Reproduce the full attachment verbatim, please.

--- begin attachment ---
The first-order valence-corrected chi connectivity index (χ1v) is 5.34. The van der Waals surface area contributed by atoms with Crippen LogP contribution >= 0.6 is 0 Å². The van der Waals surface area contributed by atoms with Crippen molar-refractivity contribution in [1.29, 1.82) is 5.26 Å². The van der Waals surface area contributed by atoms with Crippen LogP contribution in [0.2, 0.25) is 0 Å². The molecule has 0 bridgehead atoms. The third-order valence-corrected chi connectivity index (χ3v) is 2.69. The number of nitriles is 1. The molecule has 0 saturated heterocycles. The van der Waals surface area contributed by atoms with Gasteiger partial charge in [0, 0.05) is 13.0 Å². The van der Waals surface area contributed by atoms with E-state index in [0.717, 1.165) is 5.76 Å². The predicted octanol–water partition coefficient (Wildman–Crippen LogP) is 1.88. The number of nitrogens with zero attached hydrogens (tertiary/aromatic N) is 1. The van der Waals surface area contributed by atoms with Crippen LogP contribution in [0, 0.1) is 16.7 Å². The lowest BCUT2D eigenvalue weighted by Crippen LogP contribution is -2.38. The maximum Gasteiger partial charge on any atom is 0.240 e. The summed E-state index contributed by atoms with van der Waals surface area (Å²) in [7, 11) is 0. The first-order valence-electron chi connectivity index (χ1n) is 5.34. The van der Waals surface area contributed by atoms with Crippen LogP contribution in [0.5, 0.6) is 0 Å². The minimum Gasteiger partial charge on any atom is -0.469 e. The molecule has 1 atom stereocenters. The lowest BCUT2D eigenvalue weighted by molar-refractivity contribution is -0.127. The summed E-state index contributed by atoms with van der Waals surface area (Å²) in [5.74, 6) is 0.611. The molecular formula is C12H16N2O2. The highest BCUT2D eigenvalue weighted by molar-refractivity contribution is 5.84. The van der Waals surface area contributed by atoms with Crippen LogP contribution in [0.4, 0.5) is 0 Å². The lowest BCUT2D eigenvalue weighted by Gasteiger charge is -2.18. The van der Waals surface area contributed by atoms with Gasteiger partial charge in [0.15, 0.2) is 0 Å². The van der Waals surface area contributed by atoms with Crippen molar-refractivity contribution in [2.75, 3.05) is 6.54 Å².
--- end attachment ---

The first-order valence-corrected chi connectivity index (χ1v) is 5.34. The van der Waals surface area contributed by atoms with Crippen LogP contribution >= 0.6 is 0 Å². The van der Waals surface area contributed by atoms with Crippen molar-refractivity contribution in [1.29, 1.82) is 5.26 Å². The van der Waals surface area contributed by atoms with Crippen LogP contribution in [0.2, 0.25) is 0 Å². The molecule has 0 bridgehead atoms. The third-order valence-corrected chi connectivity index (χ3v) is 2.69. The number of nitriles is 1. The molecule has 0 saturated heterocycles. The van der Waals surface area contributed by atoms with Gasteiger partial charge in [0, 0.05) is 13.0 Å². The van der Waals surface area contributed by atoms with E-state index in [0.717, 1.165) is 5.76 Å². The predicted octanol–water partition coefficient (Wildman–Crippen LogP) is 1.88. The number of nitrogens with zero attached hydrogens (tertiary/aromatic N) is 1. The van der Waals surface area contributed by atoms with Crippen LogP contribution in [0, 0.1) is 16.7 Å². The lowest BCUT2D eigenvalue weighted by Crippen LogP contribution is -2.38. The maximum Gasteiger partial charge on any atom is 0.240 e. The summed E-state index contributed by atoms with van der Waals surface area (Å²) in [7, 11) is 0. The first-order valence-electron chi connectivity index (χ1n) is 5.34. The van der Waals surface area contributed by atoms with Crippen LogP contribution in [0.5, 0.6) is 0 Å². The minimum Gasteiger partial charge on any atom is -0.469 e. The molecule has 1 atom stereocenters. The lowest BCUT2D eigenvalue weighted by molar-refractivity contribution is -0.127. The summed E-state index contributed by atoms with van der Waals surface area (Å²) in [5.74, 6) is 0.611. The molecular formula is C12H16N2O2. The highest BCUT2D eigenvalue weighted by molar-refractivity contribution is 5.84. The van der Waals surface area contributed by atoms with Crippen LogP contribution in [0.4, 0.5) is 0 Å². The lowest BCUT2D eigenvalue weighted by Gasteiger charge is -2.18. The van der Waals surface area contributed by atoms with Gasteiger partial charge in [0.15, 0.2) is 0 Å². The van der Waals surface area contributed by atoms with Crippen molar-refractivity contribution in [2.75, 3.05) is 6.54 Å².